Moisés Naím: The Uprising of the Global Middle Class
By Moisés Naím
What might a farmer in Iowa, a graphic designer in Chile, a pensioner in the U.K., and an assembly-line worker in China have in common? They are members of a socioeconomic class that includes people whose supposed frustrations have helped fuel dramatic political events in some places—whether it’s the election of Donald Trump, violent protests, or Brexit—and could well do the same even in closed societies like China.
The conventional wisdom is that, in many places across the developed world, members of the middle class are railing against a stagnation or even decline in their standards of living. According to this view, a toxic mix of globalization, immigration, automation, inequality, nationalism, and racism can fuel the frustrations that encourage voters to punish “establishment” ideas and politicians. The “middle class” is, of course, a category encompassing billions of people worldwide, many of whom do not consider themselves frustrated or aggrieved. Some poor and rich voters alike voted for Donald Trump in the U.S. and for Brexit in the U.K., and middle-class people voted in large numbers against both. But it’s also clear that in rich countries, and especially in the United States, middle-income earners constitute the largest constituency of voters that is hurting economically.
Moreover, given street protests involving the middle classes in Brazil, Turkey, China, or Chile, it might look like the same kinds of anxieties that gnaw at the American and Western European middle classes are also pushing their peers in poor countries into to the streets.
But while members of the middle class in some Western European countries and the United States may be fighting to preserve their economic, social, and political positions in their own societies, in parts of the rest of the world they have recently made a dramatic emergence. Surprisingly, however, economic progress and more prosperity do not always buy more political stability. Even though things are improving for hundreds of millions of people in Asia, Latin America, and Africa, that doesn’t mean the people there are content.
Researchers and institutions such as the World Bank define the middle classwithin a large income range anywhere between $11 and $110 a day. And the convulsions within this income bracket are not new. Back in 2011 I wrote that “The main cause of coming conflicts will not be clashes between civilizations, but the anger generated by the unfulfilled expectations of a middle class, which is declining in rich countries and booming in poor countries.”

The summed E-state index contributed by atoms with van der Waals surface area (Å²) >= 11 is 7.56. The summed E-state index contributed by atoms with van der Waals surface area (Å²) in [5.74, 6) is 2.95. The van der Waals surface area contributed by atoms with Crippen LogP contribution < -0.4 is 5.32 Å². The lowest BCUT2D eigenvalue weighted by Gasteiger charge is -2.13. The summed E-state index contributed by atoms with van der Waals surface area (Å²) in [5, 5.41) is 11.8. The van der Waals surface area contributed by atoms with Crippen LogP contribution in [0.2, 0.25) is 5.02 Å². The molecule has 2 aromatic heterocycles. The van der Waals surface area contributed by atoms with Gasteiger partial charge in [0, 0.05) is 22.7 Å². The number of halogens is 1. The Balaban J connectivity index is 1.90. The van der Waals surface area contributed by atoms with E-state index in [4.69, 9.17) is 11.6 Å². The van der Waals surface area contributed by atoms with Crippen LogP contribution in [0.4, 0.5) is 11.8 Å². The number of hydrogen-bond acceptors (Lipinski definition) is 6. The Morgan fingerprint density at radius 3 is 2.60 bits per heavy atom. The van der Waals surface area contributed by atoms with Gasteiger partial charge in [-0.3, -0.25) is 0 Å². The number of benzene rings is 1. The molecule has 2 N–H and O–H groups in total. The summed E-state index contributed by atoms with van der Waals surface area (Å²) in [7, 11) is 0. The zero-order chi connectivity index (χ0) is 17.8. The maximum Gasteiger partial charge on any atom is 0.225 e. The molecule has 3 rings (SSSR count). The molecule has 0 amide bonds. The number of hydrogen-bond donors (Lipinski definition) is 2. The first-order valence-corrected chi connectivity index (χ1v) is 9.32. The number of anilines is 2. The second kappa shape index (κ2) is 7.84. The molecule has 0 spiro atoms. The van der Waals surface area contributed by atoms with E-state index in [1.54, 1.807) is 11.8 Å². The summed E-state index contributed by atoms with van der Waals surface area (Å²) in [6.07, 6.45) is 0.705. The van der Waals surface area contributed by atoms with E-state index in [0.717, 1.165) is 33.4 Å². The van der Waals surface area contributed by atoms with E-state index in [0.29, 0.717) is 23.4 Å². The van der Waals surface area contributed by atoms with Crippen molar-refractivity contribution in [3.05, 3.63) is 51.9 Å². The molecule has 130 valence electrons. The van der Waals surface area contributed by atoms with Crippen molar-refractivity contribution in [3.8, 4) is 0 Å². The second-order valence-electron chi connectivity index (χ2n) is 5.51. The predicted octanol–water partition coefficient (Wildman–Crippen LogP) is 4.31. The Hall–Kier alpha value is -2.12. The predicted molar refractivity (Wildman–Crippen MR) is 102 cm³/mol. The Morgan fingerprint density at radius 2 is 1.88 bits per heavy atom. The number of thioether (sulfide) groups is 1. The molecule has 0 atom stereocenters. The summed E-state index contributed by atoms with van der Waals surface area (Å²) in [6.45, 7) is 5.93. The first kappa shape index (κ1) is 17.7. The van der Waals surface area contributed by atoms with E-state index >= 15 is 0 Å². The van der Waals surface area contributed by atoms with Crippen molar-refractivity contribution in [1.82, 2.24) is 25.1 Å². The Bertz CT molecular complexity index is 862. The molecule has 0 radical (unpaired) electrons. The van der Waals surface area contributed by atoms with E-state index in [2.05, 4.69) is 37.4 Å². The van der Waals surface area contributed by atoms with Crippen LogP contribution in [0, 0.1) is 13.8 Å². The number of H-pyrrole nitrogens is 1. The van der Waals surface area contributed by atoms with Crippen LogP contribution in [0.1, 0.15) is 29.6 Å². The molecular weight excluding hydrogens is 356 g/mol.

My argument was that the middle classes in the United States and other higher-income countries would see their standard of living decline, while in China, Turkey, Colombia, and other emerging countries, the economic situation of the poorest would improve. I warned that both the decrease and the increase in income might fuel social and political instability. In other words, the rising incomes of people in poor countries might actually make them less content.
“Inevitably,” I wrote, “some politicians in developed countries are blaming the economic decline on the rise of other nations.” And I concluded that the international consequences were not yet obvious.
Unfortunately, in some cases, they are now.
Many people have been able to leave the ranks of the poor over the past three decades or so. But the size and speed of the growth of the middle classes in poor countries has been truly dramatic.
Homi Kharas, an expert on the global middle class, estimated in a recent studythat 3.2 billion people, or 42 percent of the total world population, are now in the global middle class. The group’s size increases by 160 million people a year, and assuming current rates of growth, in a few years most of humanity will live, for the first time in history, in middle-class homes or better.
But the middle class has grown at different rates in different places. While in the United States, Europe, Japan, and other advanced economies, the middle-class market grows at a meager 0.5 percent each year, in China and India that market expands annually at 6 percent. Although the middle class is now bigger than ever in countries like Nigeria, Senegal, Peru, and Chile, its expansion is primarily an Asian phenomenon. According to Kharas, the overwhelming majority (88 percent!) of the 1 billion people who will join the middle class in the next few years will live in Asia.
The economic impact of all this is enormous. In developing countries, consumption is growing at rates of around 6 to 10 percent per year and is already equivalent to a third of the global economy.
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The political consequences may be just as important. In some European countries and the United States, they are already visible in elections and referenda—in France, the Netherlands, the United Kingdom, Hungary, and Poland—with the proliferation of improbable candidates and agendas. As Bill Emmott, The Economist’s former editor, recently noted: “We live in a politically turbulent age. Parties barely a year old have recently swept to power in France and in the huge metropolitan area of Tokyo. A party less than five years old is leading opinion polls in Italy. A political neophyte is sitting in the White House, to the profound discomfort of establishment Republicans and Democrats.”
Political turbulence is also rocking low and middle-income countries whose economies have been growing at a fast pace. And where the middle class has been expanding, its expectations and demands have also grown. New, more technologically connected social players, who have more purchasing power, more education, more information, and more awareness of their rights, are a source of immense pressure on their respective governments, which often lack the resources and the institutional capacity to meet those expectations.